My first impressions of Colombia’s capital city are admittedly coloured by its dangerous reputation, so it’s not very surprising that the things I notice on my first day here seem to line up with that. Confirmation Bias – “I think I’m right so I subconsciously look for things that prove my opinion” – can be tricky to overcome.
I knew that Bogota has been an immensely dangerous city, and that within the 8 million or so people living here the extremes between extravagant wealth and utter poverty are jarring. So when I arrived and saw a city full of graffiti and security guards with rifles, police with dogs, or soldiers on every block it just seemed scary to me.
As I was thinking further about it, though, I came to realize that the heavy police presence was a good thing, and an indicator of the city’s efforts to stop the crime that had been so rampant. Once I had that shift in my thinking it became easier for me to see the good side of Bogota, and I ended up really enjoying exploring some of the sights. I was still careful as I made my way though the city streets alone, staying aware of what was surrounding me. Before I left my room I also prepared for the possibility of being mugged by only bringing a small amount of cash with me at a time and by hiding my phone in a secret pocket in my scarf. (If you haven’t heard of these yet, check out what I consider my “security blanket” for when I’m out….. Travel scarf. I love it!!) Don’t worry though – I ended up completely safe without any close calls and instead found people here to be very generous and helpful!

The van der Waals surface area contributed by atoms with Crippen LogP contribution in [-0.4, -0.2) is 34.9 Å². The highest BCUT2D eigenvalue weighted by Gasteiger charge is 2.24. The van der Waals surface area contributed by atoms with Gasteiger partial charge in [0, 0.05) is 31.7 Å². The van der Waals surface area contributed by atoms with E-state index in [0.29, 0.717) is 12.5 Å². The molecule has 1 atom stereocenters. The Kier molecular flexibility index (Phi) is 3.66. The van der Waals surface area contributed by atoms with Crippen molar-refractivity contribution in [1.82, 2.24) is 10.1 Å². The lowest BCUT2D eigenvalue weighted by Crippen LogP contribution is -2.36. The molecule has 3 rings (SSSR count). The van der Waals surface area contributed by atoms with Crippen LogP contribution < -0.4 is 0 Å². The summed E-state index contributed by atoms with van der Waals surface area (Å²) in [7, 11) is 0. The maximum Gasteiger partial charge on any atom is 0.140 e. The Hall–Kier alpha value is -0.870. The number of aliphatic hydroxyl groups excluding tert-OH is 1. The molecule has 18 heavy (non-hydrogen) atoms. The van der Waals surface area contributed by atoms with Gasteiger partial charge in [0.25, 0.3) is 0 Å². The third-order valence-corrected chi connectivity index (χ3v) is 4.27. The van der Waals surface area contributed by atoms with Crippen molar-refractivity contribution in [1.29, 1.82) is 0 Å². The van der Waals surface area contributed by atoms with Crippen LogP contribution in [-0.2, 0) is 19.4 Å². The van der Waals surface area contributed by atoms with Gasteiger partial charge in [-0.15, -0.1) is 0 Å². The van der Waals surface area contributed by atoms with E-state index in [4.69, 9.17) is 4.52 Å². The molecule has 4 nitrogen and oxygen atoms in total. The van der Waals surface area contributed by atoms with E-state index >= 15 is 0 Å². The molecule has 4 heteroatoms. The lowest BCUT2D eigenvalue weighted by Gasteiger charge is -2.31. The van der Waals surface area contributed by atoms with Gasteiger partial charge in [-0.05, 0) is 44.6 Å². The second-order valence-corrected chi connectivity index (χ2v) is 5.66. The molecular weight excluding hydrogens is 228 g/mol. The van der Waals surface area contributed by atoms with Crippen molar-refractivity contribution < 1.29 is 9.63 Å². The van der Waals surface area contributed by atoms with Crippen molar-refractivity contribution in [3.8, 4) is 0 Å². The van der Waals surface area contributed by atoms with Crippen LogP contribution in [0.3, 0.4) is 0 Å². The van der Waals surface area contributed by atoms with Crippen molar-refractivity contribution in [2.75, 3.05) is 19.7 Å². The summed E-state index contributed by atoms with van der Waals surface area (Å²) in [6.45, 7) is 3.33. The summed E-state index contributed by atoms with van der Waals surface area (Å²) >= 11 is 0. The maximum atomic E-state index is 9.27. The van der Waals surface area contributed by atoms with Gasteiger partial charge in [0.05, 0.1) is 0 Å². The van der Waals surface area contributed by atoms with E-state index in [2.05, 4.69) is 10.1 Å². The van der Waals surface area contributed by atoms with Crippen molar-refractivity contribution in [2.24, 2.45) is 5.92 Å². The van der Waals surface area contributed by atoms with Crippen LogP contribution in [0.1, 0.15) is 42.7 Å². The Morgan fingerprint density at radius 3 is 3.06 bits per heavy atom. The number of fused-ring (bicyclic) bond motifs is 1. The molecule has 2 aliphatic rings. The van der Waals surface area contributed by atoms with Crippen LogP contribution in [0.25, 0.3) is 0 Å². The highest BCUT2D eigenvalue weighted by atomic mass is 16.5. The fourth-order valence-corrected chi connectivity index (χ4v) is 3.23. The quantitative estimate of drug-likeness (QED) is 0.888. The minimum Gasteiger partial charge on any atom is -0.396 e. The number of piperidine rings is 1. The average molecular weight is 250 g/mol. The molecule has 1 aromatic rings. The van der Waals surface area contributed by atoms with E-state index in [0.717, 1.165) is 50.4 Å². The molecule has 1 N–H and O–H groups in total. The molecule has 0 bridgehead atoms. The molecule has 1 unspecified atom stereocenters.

Everyone says the best tourist thing to see in Bogota is the view from Monserrate, a mountain right at the centre of the city. My hotel happens to be close to the base of Monserrate, so I was able to walk and in about 20 minutes I reached the ticket office to purchase my cable car ride to the top. Here’s a little tip for you if you plan to go see for yourself: Anyone afraid of heights should try to stand in the middle of the cable car, the huge windows mean it can be very clearly seen that the car is dangling from high above the steep face of the mountain; and anyone claustrophobic should avoid the middle of the car that is packed shoulder to shoulder with other people and at least try to be squished up against the window. If you suffer from both, well, there is a path to walk up to the peak, if you’re patient!
I was delighted by the flowers, but I’m sure most people spend more time noticing the church, as it’s a popular pilgrimage destination, or the souvenir shops or restaurant. Whatever the draw, a great way to spend a morning!
My next stop on my own Discover Bogota initiative is the Gold Museum, as it’s the other item always listed in the guidebooks and blogs. I loved the museum! It’s so well laid out over 4 floors of a large building and jam-packed with the history of civilizations that inhabited the Northern part of South America, telling about these lives by what was done with gold and other precious metals. The entrance cost me about $1.35 and I could have easily spent more time here, so this will be back on my list of things to see when I return to Colombia one day.
Another shift I’m beginning to notice while I spend more time out in Bogota is the artistic vibe as an undercurrent throughout the community, even in the graffiti that first seemed so unsettling. Some of the street art I stumbled across appears to be a social commentary, others beautiful murals. See for yourself:
Maybe sometimes being brave isn’t about surviving something scary, once in a while it might be about the hard work needed to overcome an incorrect bias.
And finally, since I can’t get Dr. Seuss out of my head, here are some of his words to send us off with.
Oh, The Places You’ll Go by Dr. Seuss